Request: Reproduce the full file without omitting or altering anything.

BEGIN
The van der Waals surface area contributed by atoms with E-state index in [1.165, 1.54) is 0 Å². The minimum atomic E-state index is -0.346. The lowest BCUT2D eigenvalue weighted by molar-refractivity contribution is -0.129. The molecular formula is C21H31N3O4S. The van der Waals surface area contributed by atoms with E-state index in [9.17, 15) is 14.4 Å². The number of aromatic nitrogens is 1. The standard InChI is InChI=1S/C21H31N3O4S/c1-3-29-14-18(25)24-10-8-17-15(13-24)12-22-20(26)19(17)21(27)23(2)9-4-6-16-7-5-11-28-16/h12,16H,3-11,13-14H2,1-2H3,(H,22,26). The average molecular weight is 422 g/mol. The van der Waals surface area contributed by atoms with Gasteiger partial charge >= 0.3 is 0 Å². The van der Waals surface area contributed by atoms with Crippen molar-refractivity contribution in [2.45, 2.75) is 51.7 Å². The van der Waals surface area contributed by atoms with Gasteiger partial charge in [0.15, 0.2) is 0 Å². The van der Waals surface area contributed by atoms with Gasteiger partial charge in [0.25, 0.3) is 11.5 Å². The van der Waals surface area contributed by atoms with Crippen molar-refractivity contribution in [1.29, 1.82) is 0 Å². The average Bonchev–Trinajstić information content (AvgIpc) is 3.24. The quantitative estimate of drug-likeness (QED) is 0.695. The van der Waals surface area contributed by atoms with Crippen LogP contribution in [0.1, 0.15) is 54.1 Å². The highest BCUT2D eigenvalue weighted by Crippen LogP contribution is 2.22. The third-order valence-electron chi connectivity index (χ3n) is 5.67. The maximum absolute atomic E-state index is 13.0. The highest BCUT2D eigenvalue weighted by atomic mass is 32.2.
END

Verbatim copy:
The van der Waals surface area contributed by atoms with E-state index in [1.165, 1.54) is 0 Å². The minimum atomic E-state index is -0.346. The lowest BCUT2D eigenvalue weighted by molar-refractivity contribution is -0.129. The molecular formula is C21H31N3O4S. The van der Waals surface area contributed by atoms with E-state index in [9.17, 15) is 14.4 Å². The number of aromatic nitrogens is 1. The standard InChI is InChI=1S/C21H31N3O4S/c1-3-29-14-18(25)24-10-8-17-15(13-24)12-22-20(26)19(17)21(27)23(2)9-4-6-16-7-5-11-28-16/h12,16H,3-11,13-14H2,1-2H3,(H,22,26). The average molecular weight is 422 g/mol. The van der Waals surface area contributed by atoms with Gasteiger partial charge >= 0.3 is 0 Å². The van der Waals surface area contributed by atoms with Crippen molar-refractivity contribution in [2.45, 2.75) is 51.7 Å². The van der Waals surface area contributed by atoms with Gasteiger partial charge in [0.15, 0.2) is 0 Å². The van der Waals surface area contributed by atoms with Gasteiger partial charge in [0.25, 0.3) is 11.5 Å². The van der Waals surface area contributed by atoms with Crippen molar-refractivity contribution in [1.29, 1.82) is 0 Å². The average Bonchev–Trinajstić information content (AvgIpc) is 3.24. The quantitative estimate of drug-likeness (QED) is 0.695. The van der Waals surface area contributed by atoms with Crippen LogP contribution in [0.1, 0.15) is 54.1 Å². The highest BCUT2D eigenvalue weighted by Crippen LogP contribution is 2.22. The third-order valence-electron chi connectivity index (χ3n) is 5.67. The maximum absolute atomic E-state index is 13.0. The highest BCUT2D eigenvalue weighted by atomic mass is 32.2.